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Tuesday, 10 August 2004
Page: 25982

Senator HILL (Minister for Defence) (1:27 PM) —I suppose the short answer, I am advised, is that that particular part does not refer to disputes about audiovisual media. Putting that aside for the moment, the issue is that, if Australia were in breach, it might be possible to extract a penalty. But the government's argument is that we are satisfied with the audiovisual arrangement that has been reached and the protection and flexibility that we have been able to negotiate. I draw Senator Nettle's attention to this—Senator Brown is leaving and can probably have the luxury of a lunch—

Senator Brown —No, I will be back very shortly.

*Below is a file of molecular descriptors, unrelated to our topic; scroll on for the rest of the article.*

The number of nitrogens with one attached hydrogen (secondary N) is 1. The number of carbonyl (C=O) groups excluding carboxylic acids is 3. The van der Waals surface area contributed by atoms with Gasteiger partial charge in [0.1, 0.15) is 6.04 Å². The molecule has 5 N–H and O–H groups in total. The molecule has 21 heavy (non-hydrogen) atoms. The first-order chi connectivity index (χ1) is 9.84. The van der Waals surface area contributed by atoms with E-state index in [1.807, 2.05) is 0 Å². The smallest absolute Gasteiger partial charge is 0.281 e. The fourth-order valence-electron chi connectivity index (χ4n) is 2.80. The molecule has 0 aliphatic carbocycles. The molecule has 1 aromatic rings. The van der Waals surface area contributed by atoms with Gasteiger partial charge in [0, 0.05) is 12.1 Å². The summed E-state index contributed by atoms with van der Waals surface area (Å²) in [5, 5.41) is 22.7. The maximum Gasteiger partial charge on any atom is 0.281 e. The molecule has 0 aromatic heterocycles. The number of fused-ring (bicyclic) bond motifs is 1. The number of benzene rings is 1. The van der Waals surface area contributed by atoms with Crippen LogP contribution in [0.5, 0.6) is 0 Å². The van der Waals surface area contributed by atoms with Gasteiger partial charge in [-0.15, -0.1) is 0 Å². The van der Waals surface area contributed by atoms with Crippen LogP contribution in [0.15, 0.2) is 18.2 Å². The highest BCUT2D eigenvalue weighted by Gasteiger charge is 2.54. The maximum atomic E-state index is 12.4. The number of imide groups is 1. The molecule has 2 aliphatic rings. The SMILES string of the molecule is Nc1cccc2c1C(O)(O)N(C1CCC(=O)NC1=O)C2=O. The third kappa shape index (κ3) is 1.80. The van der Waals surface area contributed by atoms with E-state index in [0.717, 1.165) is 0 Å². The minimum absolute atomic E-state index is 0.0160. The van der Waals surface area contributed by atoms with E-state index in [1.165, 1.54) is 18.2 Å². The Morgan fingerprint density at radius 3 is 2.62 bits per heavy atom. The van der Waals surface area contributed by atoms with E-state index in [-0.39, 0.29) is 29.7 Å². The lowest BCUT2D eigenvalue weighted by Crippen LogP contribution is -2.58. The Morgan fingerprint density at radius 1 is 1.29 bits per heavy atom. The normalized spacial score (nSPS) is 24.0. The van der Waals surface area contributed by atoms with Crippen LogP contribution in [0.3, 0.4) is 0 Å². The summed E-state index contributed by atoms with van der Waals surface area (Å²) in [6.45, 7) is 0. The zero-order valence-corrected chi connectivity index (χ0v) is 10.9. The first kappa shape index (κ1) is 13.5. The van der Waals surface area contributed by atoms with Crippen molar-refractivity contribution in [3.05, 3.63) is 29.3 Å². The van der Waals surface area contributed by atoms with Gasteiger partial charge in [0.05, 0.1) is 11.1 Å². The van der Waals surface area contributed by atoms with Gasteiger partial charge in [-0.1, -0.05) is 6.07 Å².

Senator HILL —It will be good to have you back, Senator. I draw Senator Nettle's attention to the parts of the agreement that set out, under the heading `Cross-border trade in services and investment', what Australia reserves the right to apply and maintain in relation to multichannelled free-to-air commercial television broadcasting services, free-to-air commercial television broadcasting services, subscription television broadcasting services, free-to-air radio broadcasting services, interactive audio and/or video services, spectrum and licensing, and subsidies or grants. We think that that was a very good outcome for Australia and that it protects our cultural environment to the extent that we believe is reasonable. As I said, that was something that was very important to us in this negotiation and we are pleased with what we were able to achieve.